• As we know there are many e-mail scams where fraudsters are masquerading as HMRC. The confirmation e-mail from HMRC is vital, but clients still need to use caution when opening e-mails claiming to be from HMRC.


Other points.

  • Only VAT registered businesses over the registration level of £85,000 turnover are mandated to sign up to MTDfVAT.

A VAT registered business with turnover of less than £85,000 does not have to comply.  They can sign up voluntarily, however, once signed up they cannot go back.

New VAT registered businesses will have to sign up to MTDfVAT whether or not they have a turnover of £85,000 plus.


  • HMRC will only receive the nine-box return as they have done in the past. The underlying records will not be submitted with the VAT return.  Should HMRC have a query they will request the underlying records as they do now.

In the future HMRC are looking to develop digital filing so that the underlying records are submitted. For now, it is only the total figures on the returns which are filed.


  • Transactions must be recorded digitally. Where there is more than one system recording business data the systems must be digitally linked. The exception is in retail where the till cannot be linked to computer software.  Manual entries from Z readings are accepted but must be entered daily.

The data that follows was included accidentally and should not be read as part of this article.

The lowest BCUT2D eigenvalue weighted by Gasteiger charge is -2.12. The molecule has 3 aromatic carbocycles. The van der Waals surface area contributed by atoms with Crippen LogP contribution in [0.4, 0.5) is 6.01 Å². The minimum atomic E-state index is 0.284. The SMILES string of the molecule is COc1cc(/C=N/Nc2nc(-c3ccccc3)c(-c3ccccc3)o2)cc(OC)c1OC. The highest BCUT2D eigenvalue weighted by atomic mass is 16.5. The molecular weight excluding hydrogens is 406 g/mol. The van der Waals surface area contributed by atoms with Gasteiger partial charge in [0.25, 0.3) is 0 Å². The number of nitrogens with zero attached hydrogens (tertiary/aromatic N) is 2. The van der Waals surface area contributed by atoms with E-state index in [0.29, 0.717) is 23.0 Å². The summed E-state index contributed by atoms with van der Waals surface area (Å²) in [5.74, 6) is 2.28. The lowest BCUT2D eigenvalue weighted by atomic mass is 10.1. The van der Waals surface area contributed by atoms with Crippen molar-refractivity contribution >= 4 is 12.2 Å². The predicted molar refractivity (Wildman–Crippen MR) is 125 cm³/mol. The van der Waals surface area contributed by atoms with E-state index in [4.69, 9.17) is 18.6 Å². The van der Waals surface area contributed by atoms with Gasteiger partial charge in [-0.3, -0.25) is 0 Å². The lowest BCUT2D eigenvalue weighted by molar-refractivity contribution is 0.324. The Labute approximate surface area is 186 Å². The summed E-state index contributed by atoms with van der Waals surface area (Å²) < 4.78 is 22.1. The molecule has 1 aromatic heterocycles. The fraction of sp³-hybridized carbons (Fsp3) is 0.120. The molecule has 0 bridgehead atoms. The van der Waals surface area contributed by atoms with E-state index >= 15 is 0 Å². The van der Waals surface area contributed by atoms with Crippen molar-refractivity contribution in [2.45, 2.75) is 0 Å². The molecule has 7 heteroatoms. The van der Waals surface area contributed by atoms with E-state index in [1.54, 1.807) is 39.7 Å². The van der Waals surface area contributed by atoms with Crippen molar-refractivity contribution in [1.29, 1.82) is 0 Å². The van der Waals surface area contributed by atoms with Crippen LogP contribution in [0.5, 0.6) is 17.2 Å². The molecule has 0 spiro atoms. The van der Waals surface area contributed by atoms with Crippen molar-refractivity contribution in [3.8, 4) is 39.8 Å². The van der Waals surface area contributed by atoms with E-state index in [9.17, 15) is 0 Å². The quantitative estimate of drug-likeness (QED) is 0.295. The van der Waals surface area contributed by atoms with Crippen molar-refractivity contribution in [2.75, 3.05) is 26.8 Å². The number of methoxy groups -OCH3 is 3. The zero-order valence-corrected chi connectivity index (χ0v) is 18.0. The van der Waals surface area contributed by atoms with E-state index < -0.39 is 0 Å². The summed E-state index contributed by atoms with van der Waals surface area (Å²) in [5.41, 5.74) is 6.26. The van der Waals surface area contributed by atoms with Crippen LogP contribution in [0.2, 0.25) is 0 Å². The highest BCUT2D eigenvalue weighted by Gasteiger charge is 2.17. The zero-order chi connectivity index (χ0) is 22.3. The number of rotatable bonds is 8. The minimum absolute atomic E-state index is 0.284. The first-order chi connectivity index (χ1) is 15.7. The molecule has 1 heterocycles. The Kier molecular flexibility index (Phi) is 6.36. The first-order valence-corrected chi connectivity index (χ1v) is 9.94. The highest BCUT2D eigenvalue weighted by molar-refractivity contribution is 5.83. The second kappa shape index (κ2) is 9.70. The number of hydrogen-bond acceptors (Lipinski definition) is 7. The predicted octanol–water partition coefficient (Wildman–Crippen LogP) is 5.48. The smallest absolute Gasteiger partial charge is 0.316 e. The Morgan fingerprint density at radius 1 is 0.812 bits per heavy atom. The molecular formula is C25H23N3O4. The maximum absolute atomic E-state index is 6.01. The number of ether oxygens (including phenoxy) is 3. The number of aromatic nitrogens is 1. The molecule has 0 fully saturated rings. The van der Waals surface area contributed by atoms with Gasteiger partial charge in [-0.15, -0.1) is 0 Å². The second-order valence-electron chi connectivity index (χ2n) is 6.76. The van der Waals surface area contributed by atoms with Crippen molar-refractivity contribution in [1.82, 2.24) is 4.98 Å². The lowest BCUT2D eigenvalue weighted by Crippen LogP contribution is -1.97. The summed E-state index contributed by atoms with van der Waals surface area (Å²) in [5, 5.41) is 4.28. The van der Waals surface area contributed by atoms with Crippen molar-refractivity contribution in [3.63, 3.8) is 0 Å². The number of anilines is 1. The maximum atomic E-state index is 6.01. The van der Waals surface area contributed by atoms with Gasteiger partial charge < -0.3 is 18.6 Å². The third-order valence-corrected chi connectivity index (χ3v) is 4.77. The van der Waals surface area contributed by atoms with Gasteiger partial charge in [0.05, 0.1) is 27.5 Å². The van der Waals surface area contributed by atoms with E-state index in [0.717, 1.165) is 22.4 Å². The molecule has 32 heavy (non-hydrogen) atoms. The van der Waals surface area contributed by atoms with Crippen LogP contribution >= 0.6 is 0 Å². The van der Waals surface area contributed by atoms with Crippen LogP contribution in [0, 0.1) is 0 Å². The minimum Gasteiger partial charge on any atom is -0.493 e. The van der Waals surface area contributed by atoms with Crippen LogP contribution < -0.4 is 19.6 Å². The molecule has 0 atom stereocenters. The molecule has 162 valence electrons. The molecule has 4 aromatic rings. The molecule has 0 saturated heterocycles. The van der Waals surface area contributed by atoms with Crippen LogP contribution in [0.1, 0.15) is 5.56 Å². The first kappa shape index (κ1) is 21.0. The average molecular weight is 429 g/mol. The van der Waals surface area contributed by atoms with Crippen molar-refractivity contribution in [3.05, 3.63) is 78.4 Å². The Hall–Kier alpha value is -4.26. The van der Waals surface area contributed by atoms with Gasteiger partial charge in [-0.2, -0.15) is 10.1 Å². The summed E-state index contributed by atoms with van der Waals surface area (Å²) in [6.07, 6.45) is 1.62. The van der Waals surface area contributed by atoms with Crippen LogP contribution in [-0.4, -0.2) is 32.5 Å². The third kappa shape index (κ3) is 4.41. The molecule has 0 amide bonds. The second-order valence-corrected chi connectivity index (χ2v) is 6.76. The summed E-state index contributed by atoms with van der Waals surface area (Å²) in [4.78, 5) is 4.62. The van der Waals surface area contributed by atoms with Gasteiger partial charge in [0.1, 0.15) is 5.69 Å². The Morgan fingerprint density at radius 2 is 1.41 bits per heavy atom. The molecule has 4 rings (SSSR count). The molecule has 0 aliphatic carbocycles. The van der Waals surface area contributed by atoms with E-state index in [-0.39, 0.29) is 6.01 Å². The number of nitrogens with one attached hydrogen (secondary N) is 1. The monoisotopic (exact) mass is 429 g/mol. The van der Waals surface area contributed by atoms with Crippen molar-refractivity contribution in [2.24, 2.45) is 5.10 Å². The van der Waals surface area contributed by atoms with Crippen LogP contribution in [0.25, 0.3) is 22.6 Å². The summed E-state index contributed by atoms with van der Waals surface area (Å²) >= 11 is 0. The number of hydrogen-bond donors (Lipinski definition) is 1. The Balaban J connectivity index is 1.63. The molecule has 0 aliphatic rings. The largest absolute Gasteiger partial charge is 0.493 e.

• E-mail is acceptable digital information, if your client sends you say, a spreadsheet via e-mail. However, that information has to be uploaded to your systems by digital link.  (Cut and paste is not acceptable).


  • HMRC will grant exemptions where it is not possible to file VAT returns digitally. Each case will be determined on its own merits and exemptions granted only in exceptional circumstances.


Soft Landing

As with all new systems it is the transitional period which causes the most headaches. HMRC have said that there will be a twelve-month soft-landing period where no penalties will be issued for lack of digital compliance. This soft-landing gives Agents and Business some breathing space.

Although the launch date is 1st April 2019 the first VAT return to be filed digitally is the first full quarter after 1st April 2019. 


Quarter ending 31st March 2019 – first digital VAT return due by 7th August 2019 (April/May/June)

Quarter ending 30th April 2019 – first digital VAT return due by 7th September 2019 (May/June/July)

The most important task is to file the VAT return digitally.  It is then a “top down” exercise to ensure the information on the return has been captured digitally.   With the soft-landing, businesses have been given twelve months to ensure all digital links are in place.

If a business fails to file a digital VAT return, HMRC will take a sympathetic view during the soft-landing period where it can be proved that effort to comply with digital filing has been made.  For example, the VAT liability has been paid, and paid on time.

Other Guidance.

ICAEW have produced a summary of the MTDfVAT sign up guidance.  It is available at